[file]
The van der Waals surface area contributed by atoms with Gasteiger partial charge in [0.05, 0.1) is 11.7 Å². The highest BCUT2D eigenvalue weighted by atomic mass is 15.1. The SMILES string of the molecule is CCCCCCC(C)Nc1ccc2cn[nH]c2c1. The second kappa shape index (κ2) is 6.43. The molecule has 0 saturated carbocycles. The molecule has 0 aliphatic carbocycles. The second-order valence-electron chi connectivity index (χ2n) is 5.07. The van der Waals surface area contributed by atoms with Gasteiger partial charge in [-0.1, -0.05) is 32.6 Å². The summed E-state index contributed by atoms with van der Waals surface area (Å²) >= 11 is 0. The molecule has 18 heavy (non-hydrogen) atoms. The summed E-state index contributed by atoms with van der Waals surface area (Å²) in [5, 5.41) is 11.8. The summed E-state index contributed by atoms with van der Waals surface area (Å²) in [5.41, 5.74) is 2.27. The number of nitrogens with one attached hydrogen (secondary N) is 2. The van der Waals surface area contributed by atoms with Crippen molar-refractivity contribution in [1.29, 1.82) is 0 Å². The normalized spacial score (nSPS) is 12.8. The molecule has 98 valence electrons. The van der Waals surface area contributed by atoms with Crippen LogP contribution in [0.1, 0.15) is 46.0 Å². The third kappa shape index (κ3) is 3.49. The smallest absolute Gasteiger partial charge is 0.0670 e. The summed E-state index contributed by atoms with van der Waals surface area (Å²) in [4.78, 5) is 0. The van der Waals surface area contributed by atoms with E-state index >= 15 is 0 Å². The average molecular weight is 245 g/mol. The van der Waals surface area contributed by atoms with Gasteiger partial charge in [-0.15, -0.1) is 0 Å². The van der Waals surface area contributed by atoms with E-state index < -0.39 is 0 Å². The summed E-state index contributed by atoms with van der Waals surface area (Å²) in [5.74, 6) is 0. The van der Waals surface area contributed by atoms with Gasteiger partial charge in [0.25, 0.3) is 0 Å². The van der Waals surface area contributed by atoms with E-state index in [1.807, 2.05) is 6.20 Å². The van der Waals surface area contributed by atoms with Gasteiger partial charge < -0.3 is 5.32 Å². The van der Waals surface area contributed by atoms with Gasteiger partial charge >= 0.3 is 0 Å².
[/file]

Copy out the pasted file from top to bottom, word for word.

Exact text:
The van der Waals surface area contributed by atoms with Gasteiger partial charge in [0.05, 0.1) is 11.7 Å². The highest BCUT2D eigenvalue weighted by atomic mass is 15.1. The SMILES string of the molecule is CCCCCCC(C)Nc1ccc2cn[nH]c2c1. The second kappa shape index (κ2) is 6.43. The molecule has 0 saturated carbocycles. The molecule has 0 aliphatic carbocycles. The second-order valence-electron chi connectivity index (χ2n) is 5.07. The van der Waals surface area contributed by atoms with Gasteiger partial charge in [-0.1, -0.05) is 32.6 Å². The summed E-state index contributed by atoms with van der Waals surface area (Å²) >= 11 is 0. The molecule has 18 heavy (non-hydrogen) atoms. The summed E-state index contributed by atoms with van der Waals surface area (Å²) in [5, 5.41) is 11.8. The summed E-state index contributed by atoms with van der Waals surface area (Å²) in [5.41, 5.74) is 2.27. The number of nitrogens with one attached hydrogen (secondary N) is 2. The van der Waals surface area contributed by atoms with Crippen molar-refractivity contribution in [1.29, 1.82) is 0 Å². The normalized spacial score (nSPS) is 12.8. The molecule has 98 valence electrons. The van der Waals surface area contributed by atoms with Crippen LogP contribution in [0.1, 0.15) is 46.0 Å². The third kappa shape index (κ3) is 3.49. The smallest absolute Gasteiger partial charge is 0.0670 e. The summed E-state index contributed by atoms with van der Waals surface area (Å²) in [4.78, 5) is 0. The van der Waals surface area contributed by atoms with E-state index >= 15 is 0 Å². The average molecular weight is 245 g/mol. The van der Waals surface area contributed by atoms with Gasteiger partial charge in [-0.15, -0.1) is 0 Å². The van der Waals surface area contributed by atoms with E-state index < -0.39 is 0 Å². The summed E-state index contributed by atoms with van der Waals surface area (Å²) in [5.74, 6) is 0. The van der Waals surface area contributed by atoms with Gasteiger partial charge in [0.25, 0.3) is 0 Å². The van der Waals surface area contributed by atoms with E-state index in [1.807, 2.05) is 6.20 Å². The van der Waals surface area contributed by atoms with Gasteiger partial charge < -0.3 is 5.32 Å². The van der Waals surface area contributed by atoms with Gasteiger partial charge >= 0.3 is 0 Å².